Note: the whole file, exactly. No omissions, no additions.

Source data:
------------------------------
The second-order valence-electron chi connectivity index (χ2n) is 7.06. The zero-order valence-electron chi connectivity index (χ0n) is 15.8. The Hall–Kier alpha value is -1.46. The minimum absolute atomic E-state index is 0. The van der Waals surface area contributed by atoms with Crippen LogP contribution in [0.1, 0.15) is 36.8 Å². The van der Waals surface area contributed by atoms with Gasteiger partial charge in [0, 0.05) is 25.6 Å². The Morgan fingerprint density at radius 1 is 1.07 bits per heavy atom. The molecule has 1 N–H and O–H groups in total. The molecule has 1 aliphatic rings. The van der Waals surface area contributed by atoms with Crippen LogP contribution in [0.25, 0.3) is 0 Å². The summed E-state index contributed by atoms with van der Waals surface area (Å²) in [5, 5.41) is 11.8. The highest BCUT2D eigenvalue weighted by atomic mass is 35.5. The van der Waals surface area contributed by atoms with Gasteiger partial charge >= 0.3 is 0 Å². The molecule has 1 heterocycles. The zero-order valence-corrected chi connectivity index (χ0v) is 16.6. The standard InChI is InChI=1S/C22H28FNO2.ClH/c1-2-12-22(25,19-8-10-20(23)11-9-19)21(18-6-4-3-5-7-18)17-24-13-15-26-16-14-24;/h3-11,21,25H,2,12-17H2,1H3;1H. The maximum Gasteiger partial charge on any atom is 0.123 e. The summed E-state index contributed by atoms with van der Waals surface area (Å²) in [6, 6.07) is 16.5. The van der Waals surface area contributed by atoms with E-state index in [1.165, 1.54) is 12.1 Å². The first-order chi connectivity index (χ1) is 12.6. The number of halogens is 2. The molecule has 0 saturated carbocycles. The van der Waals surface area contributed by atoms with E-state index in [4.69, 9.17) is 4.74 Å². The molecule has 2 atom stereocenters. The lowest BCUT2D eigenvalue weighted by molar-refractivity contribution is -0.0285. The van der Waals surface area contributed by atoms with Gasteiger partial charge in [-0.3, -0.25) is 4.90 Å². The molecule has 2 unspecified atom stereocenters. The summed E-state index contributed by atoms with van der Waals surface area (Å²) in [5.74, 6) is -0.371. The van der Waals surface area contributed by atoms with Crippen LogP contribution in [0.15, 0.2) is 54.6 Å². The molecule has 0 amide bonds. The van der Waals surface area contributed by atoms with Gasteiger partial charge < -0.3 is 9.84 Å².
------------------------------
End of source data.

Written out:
The second-order valence-electron chi connectivity index (χ2n) is 7.06. The zero-order valence-electron chi connectivity index (χ0n) is 15.8. The Hall–Kier alpha value is -1.46. The minimum absolute atomic E-state index is 0. The van der Waals surface area contributed by atoms with Crippen LogP contribution in [0.1, 0.15) is 36.8 Å². The van der Waals surface area contributed by atoms with Gasteiger partial charge in [0, 0.05) is 25.6 Å². The Morgan fingerprint density at radius 1 is 1.07 bits per heavy atom. The molecule has 1 N–H and O–H groups in total. The molecule has 1 aliphatic rings. The van der Waals surface area contributed by atoms with Crippen LogP contribution in [0.25, 0.3) is 0 Å². The summed E-state index contributed by atoms with van der Waals surface area (Å²) in [5, 5.41) is 11.8. The highest BCUT2D eigenvalue weighted by atomic mass is 35.5. The van der Waals surface area contributed by atoms with Gasteiger partial charge >= 0.3 is 0 Å². The molecule has 1 heterocycles. The zero-order valence-corrected chi connectivity index (χ0v) is 16.6. The standard InChI is InChI=1S/C22H28FNO2.ClH/c1-2-12-22(25,19-8-10-20(23)11-9-19)21(18-6-4-3-5-7-18)17-24-13-15-26-16-14-24;/h3-11,21,25H,2,12-17H2,1H3;1H. The maximum Gasteiger partial charge on any atom is 0.123 e. The summed E-state index contributed by atoms with van der Waals surface area (Å²) in [6, 6.07) is 16.5. The van der Waals surface area contributed by atoms with E-state index in [1.165, 1.54) is 12.1 Å². The first-order chi connectivity index (χ1) is 12.6. The number of halogens is 2. The molecule has 0 saturated carbocycles. The van der Waals surface area contributed by atoms with E-state index in [4.69, 9.17) is 4.74 Å². The molecule has 2 atom stereocenters. The lowest BCUT2D eigenvalue weighted by molar-refractivity contribution is -0.0285. The van der Waals surface area contributed by atoms with Gasteiger partial charge in [-0.3, -0.25) is 4.90 Å². The molecule has 2 unspecified atom stereocenters. The summed E-state index contributed by atoms with van der Waals surface area (Å²) in [5.74, 6) is -0.371. The van der Waals surface area contributed by atoms with Crippen LogP contribution in [0.15, 0.2) is 54.6 Å². The molecule has 0 amide bonds. The van der Waals surface area contributed by atoms with Gasteiger partial charge < -0.3 is 9.84 Å².